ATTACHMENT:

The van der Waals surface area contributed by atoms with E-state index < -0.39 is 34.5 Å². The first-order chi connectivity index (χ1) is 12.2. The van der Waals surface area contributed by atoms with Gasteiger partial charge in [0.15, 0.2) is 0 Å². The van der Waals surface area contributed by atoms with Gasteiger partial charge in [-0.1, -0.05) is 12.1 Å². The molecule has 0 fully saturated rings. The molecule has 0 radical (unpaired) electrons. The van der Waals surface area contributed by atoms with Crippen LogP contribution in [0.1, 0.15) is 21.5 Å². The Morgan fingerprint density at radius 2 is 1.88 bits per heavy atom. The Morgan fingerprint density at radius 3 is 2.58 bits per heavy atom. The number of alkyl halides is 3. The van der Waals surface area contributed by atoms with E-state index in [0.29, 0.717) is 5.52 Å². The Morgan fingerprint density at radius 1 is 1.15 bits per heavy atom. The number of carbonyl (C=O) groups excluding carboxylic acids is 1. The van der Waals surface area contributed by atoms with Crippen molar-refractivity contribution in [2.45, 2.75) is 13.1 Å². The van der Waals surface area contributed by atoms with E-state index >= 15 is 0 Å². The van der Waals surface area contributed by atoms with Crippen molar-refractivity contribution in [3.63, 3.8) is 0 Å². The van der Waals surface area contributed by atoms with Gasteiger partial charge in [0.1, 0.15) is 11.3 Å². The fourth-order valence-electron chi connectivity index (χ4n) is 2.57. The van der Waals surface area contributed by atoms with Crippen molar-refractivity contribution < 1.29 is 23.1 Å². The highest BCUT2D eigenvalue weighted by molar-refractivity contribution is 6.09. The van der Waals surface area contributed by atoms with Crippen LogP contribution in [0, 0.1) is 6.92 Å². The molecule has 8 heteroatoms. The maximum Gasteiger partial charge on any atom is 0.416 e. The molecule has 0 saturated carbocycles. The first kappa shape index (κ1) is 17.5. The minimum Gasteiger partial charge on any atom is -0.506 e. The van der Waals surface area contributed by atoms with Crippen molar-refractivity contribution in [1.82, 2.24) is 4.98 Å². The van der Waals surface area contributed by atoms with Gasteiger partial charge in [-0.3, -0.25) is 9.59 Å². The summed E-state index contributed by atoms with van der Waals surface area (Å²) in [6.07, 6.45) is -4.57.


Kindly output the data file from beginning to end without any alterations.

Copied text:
The van der Waals surface area contributed by atoms with E-state index < -0.39 is 34.5 Å². The first-order chi connectivity index (χ1) is 12.2. The van der Waals surface area contributed by atoms with Gasteiger partial charge in [0.15, 0.2) is 0 Å². The van der Waals surface area contributed by atoms with Gasteiger partial charge in [-0.1, -0.05) is 12.1 Å². The molecule has 0 fully saturated rings. The molecule has 0 radical (unpaired) electrons. The van der Waals surface area contributed by atoms with Crippen LogP contribution in [0.1, 0.15) is 21.5 Å². The Morgan fingerprint density at radius 2 is 1.88 bits per heavy atom. The Morgan fingerprint density at radius 3 is 2.58 bits per heavy atom. The number of alkyl halides is 3. The van der Waals surface area contributed by atoms with E-state index in [0.29, 0.717) is 5.52 Å². The Morgan fingerprint density at radius 1 is 1.15 bits per heavy atom. The number of carbonyl (C=O) groups excluding carboxylic acids is 1. The van der Waals surface area contributed by atoms with Crippen molar-refractivity contribution in [2.45, 2.75) is 13.1 Å². The van der Waals surface area contributed by atoms with E-state index >= 15 is 0 Å². The van der Waals surface area contributed by atoms with Crippen molar-refractivity contribution in [3.63, 3.8) is 0 Å². The van der Waals surface area contributed by atoms with Gasteiger partial charge in [0.1, 0.15) is 11.3 Å². The fourth-order valence-electron chi connectivity index (χ4n) is 2.57. The van der Waals surface area contributed by atoms with Crippen molar-refractivity contribution < 1.29 is 23.1 Å². The highest BCUT2D eigenvalue weighted by molar-refractivity contribution is 6.09. The van der Waals surface area contributed by atoms with Crippen LogP contribution in [0, 0.1) is 6.92 Å². The molecule has 8 heteroatoms. The maximum Gasteiger partial charge on any atom is 0.416 e. The molecule has 0 saturated carbocycles. The first kappa shape index (κ1) is 17.5. The minimum Gasteiger partial charge on any atom is -0.506 e. The van der Waals surface area contributed by atoms with Crippen molar-refractivity contribution in [1.82, 2.24) is 4.98 Å². The van der Waals surface area contributed by atoms with Gasteiger partial charge in [-0.3, -0.25) is 9.59 Å². The summed E-state index contributed by atoms with van der Waals surface area (Å²) in [6.07, 6.45) is -4.57.